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Charmian Clift

Charmian Clift was born in 1923 in Kiama, on the New South Wales south coast. Describing herself as coming from a family of ‘liars and embroiderers’, from an early age she began transforming her home and childhood into fiction.

After serving as a lieutenant in the Australian Army, in 1946 Clift joined the staff of Melbourne’s Argus newspaper, where she met fellow journalist George Johnston. Over the next twenty-three years, the couple raised three children, produced thirty books, and created a legend.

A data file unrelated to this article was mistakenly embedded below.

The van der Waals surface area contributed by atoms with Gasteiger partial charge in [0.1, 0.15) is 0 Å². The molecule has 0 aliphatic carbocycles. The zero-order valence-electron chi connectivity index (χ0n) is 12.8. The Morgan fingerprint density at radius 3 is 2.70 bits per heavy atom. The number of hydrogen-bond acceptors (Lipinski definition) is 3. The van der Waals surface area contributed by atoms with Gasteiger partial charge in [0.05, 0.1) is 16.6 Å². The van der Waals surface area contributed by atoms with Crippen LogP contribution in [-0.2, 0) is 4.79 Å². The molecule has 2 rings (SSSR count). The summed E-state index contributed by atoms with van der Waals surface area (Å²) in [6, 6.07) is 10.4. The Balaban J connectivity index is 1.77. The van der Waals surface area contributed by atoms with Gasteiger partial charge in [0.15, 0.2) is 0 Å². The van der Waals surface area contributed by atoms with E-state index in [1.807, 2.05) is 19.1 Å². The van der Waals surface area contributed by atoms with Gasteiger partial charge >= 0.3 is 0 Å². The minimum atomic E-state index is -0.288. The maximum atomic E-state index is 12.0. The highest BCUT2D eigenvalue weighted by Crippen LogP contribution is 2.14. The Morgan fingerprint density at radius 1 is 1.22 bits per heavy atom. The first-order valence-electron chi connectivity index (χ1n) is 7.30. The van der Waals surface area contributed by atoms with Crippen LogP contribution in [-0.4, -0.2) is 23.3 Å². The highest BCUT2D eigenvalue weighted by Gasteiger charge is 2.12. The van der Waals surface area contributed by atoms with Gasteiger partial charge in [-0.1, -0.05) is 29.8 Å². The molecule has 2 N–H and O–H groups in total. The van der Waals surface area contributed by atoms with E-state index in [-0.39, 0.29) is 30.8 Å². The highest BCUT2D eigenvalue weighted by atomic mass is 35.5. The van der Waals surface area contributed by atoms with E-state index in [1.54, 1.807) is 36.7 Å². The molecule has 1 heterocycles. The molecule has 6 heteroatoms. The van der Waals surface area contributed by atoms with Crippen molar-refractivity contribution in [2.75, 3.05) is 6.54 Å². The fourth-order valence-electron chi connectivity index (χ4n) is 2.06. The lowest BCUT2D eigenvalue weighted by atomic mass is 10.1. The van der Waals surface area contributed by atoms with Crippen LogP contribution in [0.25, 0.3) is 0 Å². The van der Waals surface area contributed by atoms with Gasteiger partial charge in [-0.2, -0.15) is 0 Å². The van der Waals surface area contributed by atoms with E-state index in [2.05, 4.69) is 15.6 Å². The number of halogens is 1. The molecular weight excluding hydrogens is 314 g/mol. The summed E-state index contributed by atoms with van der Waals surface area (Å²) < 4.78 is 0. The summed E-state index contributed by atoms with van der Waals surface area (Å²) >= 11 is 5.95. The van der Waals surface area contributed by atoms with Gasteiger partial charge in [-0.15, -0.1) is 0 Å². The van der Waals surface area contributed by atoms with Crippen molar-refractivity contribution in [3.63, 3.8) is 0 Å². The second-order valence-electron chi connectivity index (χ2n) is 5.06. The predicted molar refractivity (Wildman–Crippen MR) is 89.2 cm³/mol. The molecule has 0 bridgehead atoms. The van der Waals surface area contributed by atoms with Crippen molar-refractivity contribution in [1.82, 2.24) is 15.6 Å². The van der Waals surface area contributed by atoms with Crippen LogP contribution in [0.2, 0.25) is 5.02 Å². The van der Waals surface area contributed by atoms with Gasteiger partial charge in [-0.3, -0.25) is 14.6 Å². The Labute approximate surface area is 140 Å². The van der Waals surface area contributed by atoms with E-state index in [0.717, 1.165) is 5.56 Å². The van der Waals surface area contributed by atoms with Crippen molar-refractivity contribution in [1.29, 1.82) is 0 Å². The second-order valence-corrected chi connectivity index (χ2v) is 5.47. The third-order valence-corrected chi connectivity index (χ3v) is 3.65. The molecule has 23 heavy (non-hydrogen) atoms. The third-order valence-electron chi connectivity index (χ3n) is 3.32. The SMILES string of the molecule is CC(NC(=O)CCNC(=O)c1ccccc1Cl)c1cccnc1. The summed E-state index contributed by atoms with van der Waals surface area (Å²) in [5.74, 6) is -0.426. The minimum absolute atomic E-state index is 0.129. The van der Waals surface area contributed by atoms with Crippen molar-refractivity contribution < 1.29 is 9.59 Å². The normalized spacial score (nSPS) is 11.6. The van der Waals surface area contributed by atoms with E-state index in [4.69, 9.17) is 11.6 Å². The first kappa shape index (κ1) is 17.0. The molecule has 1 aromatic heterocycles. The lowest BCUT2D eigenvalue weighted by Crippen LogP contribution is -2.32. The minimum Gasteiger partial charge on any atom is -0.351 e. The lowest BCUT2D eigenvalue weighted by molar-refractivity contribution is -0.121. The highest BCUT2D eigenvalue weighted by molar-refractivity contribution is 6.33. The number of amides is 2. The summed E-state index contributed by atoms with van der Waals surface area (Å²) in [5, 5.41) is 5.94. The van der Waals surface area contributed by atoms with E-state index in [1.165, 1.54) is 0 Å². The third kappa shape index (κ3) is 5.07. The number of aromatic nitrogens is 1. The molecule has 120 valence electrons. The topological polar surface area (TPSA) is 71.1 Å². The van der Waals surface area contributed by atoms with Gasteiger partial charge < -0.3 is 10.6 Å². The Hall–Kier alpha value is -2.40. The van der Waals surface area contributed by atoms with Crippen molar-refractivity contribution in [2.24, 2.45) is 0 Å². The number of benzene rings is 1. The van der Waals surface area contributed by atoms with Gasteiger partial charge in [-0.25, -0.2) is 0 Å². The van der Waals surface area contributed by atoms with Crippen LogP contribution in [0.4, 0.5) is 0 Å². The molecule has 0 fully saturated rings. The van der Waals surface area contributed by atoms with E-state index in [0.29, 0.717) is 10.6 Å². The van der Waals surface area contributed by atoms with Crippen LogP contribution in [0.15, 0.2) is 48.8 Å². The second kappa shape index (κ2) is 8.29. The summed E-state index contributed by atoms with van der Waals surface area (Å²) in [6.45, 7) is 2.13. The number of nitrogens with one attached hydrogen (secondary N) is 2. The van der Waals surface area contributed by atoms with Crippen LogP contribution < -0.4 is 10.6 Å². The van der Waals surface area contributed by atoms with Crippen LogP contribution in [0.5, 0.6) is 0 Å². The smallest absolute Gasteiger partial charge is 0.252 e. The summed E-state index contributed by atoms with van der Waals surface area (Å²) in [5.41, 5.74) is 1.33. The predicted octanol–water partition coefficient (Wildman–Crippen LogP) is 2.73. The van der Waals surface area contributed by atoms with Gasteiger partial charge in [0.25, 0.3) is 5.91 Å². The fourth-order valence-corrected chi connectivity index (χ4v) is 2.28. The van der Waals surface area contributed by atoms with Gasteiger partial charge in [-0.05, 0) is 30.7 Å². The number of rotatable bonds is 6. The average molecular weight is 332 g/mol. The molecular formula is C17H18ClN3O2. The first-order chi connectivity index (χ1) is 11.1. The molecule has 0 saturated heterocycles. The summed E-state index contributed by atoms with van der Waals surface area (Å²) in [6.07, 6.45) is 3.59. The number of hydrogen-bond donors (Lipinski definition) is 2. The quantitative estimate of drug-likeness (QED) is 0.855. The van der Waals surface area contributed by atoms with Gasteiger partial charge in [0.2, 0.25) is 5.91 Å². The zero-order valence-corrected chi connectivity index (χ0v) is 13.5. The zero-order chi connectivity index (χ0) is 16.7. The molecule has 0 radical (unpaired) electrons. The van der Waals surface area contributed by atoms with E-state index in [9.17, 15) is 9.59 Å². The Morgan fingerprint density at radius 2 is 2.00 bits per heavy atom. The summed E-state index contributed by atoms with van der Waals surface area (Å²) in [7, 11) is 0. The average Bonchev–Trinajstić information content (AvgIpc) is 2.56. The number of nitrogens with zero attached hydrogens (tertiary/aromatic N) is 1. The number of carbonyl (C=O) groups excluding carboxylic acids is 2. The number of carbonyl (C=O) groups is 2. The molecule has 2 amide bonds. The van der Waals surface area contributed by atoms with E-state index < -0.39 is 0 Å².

While living in Greece, Clift wrote the travel memoirs Mermaid Singing and Peel Me a Lotus, and the novels Walk to the Paradise Gardens and Honour’s Mimic. She also began the autobiographical novel titled The End of the Morning, which she regarded as her major work.

Returning to Australia in 1964, Charmian Clift set her novel aside so that she could devote her time to her weekly newspaper column and to her family commitments. Although she resumed work on The End of the Morning in 1968, she died a year later, before the book was completed.

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